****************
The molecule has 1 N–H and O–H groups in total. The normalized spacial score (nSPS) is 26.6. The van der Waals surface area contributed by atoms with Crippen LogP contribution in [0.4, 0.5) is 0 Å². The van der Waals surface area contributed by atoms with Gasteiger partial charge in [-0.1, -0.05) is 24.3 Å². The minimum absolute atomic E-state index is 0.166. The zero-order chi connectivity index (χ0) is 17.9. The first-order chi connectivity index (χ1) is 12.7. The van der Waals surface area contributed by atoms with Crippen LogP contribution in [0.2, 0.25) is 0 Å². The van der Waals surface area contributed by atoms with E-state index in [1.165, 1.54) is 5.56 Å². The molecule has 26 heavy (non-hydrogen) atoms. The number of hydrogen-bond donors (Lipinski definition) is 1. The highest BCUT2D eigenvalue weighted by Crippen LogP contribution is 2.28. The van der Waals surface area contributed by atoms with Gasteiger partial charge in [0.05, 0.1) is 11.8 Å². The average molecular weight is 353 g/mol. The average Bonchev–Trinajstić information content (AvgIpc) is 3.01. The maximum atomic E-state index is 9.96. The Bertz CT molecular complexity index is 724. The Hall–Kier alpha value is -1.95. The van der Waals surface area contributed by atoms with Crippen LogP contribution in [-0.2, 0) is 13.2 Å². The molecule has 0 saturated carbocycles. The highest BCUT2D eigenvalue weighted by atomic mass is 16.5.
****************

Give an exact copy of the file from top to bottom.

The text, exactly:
The molecule has 1 N–H and O–H groups in total. The normalized spacial score (nSPS) is 26.6. The van der Waals surface area contributed by atoms with Crippen LogP contribution in [0.4, 0.5) is 0 Å². The van der Waals surface area contributed by atoms with Gasteiger partial charge in [-0.1, -0.05) is 24.3 Å². The minimum absolute atomic E-state index is 0.166. The zero-order chi connectivity index (χ0) is 17.9. The first-order chi connectivity index (χ1) is 12.7. The van der Waals surface area contributed by atoms with Crippen LogP contribution in [0.2, 0.25) is 0 Å². The van der Waals surface area contributed by atoms with E-state index in [1.165, 1.54) is 5.56 Å². The molecule has 26 heavy (non-hydrogen) atoms. The number of hydrogen-bond donors (Lipinski definition) is 1. The highest BCUT2D eigenvalue weighted by Crippen LogP contribution is 2.28. The van der Waals surface area contributed by atoms with Gasteiger partial charge in [0.05, 0.1) is 11.8 Å². The average molecular weight is 353 g/mol. The average Bonchev–Trinajstić information content (AvgIpc) is 3.01. The maximum atomic E-state index is 9.96. The Bertz CT molecular complexity index is 724. The Hall–Kier alpha value is -1.95. The van der Waals surface area contributed by atoms with Crippen LogP contribution in [-0.2, 0) is 13.2 Å². The molecule has 0 saturated carbocycles. The highest BCUT2D eigenvalue weighted by atomic mass is 16.5.